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Slide Set 3

Pass Transistor Logic / Transmission Gates

Steve Wilton
Dept. of ECE
University of British Columbia
stevew@ece.ubc.ca

Slide Set 3, Slide 1

Overview

Reading
Wolf 3.4, 4.7

Introduction
In the last lecture, we talked about how simple CMOS gates can be
built. In this lecture, we will talk about another way to implement logic
functions using transistors: pass-transistor logic (NMOS only) and
transmission-gate logic (NMOS and CMOS transistors). For some
types of functions, this can lead to much more efficient implementations
than using gates.

Slide Set 3, Slide 2

Switch Networks
Board Notes:
- Series Connections, Parallel Connections
- Multiplexer circuit

Slide Set 3, Slide 3

Multiplexer

A very useful switch network in an input multiplexer. It simply selects


one of the inputs to the output. This structure can be used to easily
map any logical function into switch logic -- all that needs to be done is
present the right constant vector to the inputs of the multiplexer.

Z
Output

Constants
Slide Set 3, Slide 4

Muxes

For some functions you can do better than just using constants
and a multiplexer. You can implement an XOR gate in only two
transistors (if you assume that both the inputs and their
complements are available)

Notice also the change in floorplan with the inputs staying on


poly makes it more compact

B
A

Slide Set 3, Slide 5

Parity
A more complex switch logic function:
A XOR B XOR C XOR D

XOR

XOR

XOR

XNOR

XNOR

XNOR

Each stage looks like:


Even

Even Out

Odd

Odd Out
A_b

Slide Set 3, Slide 6

Parity of Three Inputs

A_b

Even

Odd
B_b

C_b

Can cascade them to form a larger structure

Slide Set 3, Slide 7

Binary Shifter
Right nop Left

Ai

Bi

Ai-1

Bi-1
Bit-Slice i

...
Source: Jan Rabaey, 1995

Slide Set 3, Slide 8

Barrel Shifter
A3

B3

Sh1
A2
B2

Sh2

: Data Wire

A1
B1

: Control Wire

Sh3
A0
B0

Sh0

Sh1

Sh2

Sh3

Source: Jan Rabaey, 1995


Slide Set 3, Slide 9

Barrel Shifter Layout


A3

A2

A1

A0

Sh0

Sh 1

S h2

Sh3

Buffer
Source: Jan Rabaey, 1995
Slide Set 3, Slide 10

NMOS Switch Logic


Problem: there must be at least Vth between gate and source for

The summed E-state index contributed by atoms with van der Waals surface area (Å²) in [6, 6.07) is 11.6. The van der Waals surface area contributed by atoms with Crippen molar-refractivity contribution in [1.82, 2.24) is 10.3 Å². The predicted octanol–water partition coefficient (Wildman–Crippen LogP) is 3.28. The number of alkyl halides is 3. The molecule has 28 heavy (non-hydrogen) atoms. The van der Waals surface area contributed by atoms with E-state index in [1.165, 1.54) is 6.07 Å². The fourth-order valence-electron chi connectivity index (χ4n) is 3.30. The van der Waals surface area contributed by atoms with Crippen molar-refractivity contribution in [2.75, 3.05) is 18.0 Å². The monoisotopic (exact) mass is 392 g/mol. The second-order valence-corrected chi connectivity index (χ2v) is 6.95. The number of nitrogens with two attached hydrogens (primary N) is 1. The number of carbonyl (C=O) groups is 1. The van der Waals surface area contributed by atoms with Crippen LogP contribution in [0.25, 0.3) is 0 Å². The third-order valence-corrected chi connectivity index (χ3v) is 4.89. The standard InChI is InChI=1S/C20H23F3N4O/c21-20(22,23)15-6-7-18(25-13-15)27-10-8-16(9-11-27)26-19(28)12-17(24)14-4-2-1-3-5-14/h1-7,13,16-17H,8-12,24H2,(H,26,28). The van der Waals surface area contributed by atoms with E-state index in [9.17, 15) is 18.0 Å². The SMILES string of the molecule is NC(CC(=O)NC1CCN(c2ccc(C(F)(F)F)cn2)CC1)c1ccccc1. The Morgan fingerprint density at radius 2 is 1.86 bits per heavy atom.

transistor to conduct.
What does this mean?
Vdd
This is > Vth so we are OK
Drive signal

Slide Set 3, Slide 11

NMOS Switch Logic


Problem: there must be at least Vth between gate and source for
transistor to conduct.
What does this mean?
Vdd

Vdd
This is < Vth. Problem!

Drive signal

Vdd

Vdd?

Slide Set 3, Slide 12

NMOS Switch Logic


Problem: there must be at least Vth between gate and source for
transistor to conduct.
What does this mean?
Vdd

Vdd
This is < Vth. Problem!

Drive signal

Vdd

Vdd?
Vdd-Vth

Moral: NMOS transistors:


Degraded signal
- pass 0 well
- when passing a 1, there is a Vth voltage drop
Slide Set 3, Slide 13

NMOS Switch Logic


What about this?
Vdd

Vdd

Vdd

Vdd

Vdd

Slide Set 3, Slide 14

NMOS Switch Logic


What about this?
Vdd

Vdd

Vdd

Dont drive gates with degraded signals

Slide Set 3, Slide 15

CMOS Transistors

NMOS
connected when gate is high
high output is degraded

PMOS
connected when gate is low

Vdd -Vth - weak


Gnd

-strong

Vdd

- strong

Vth

- weak

low output is degraded

Slide Set 3, Slide 16

CMOS Switches
By using both NMOS and PMOS neither output is degraded
But you need the true and complement of the control signal

Other symbols used

A
Full Swing Output

Slide Set 3, Slide 17

CMOS Switches
Example: 2-1 Mux:
SelA

SelA

CMOS switch logic need a large number of control wires


Each control is needed in true and complement form
For 2-1 Mux this works out well, but for a 3-1 mux, this
means 6 control signals
SelA, SelB, SelC and their complements
Slide Set 3, Slide 18

2-1 Mux Stick Diagram


Vdd
A

Out

ndiff
pdiff

B
poly
metal1
metal2
Gnd
Often M2 or poly (see note)
Note: usually, all metals lines in one direction are on one layer
and all metal lines in other direction are on another layer.
Here we cheated a bit.
Slide Set 3, Slide 19

Take Home Exercise

Design an exclusive-or gate in two ways:


1. Using CMOS gates
2. Using transmission gate logic
How many transistors does each use? Which is more efficient?

Slide Set 3, Slide 20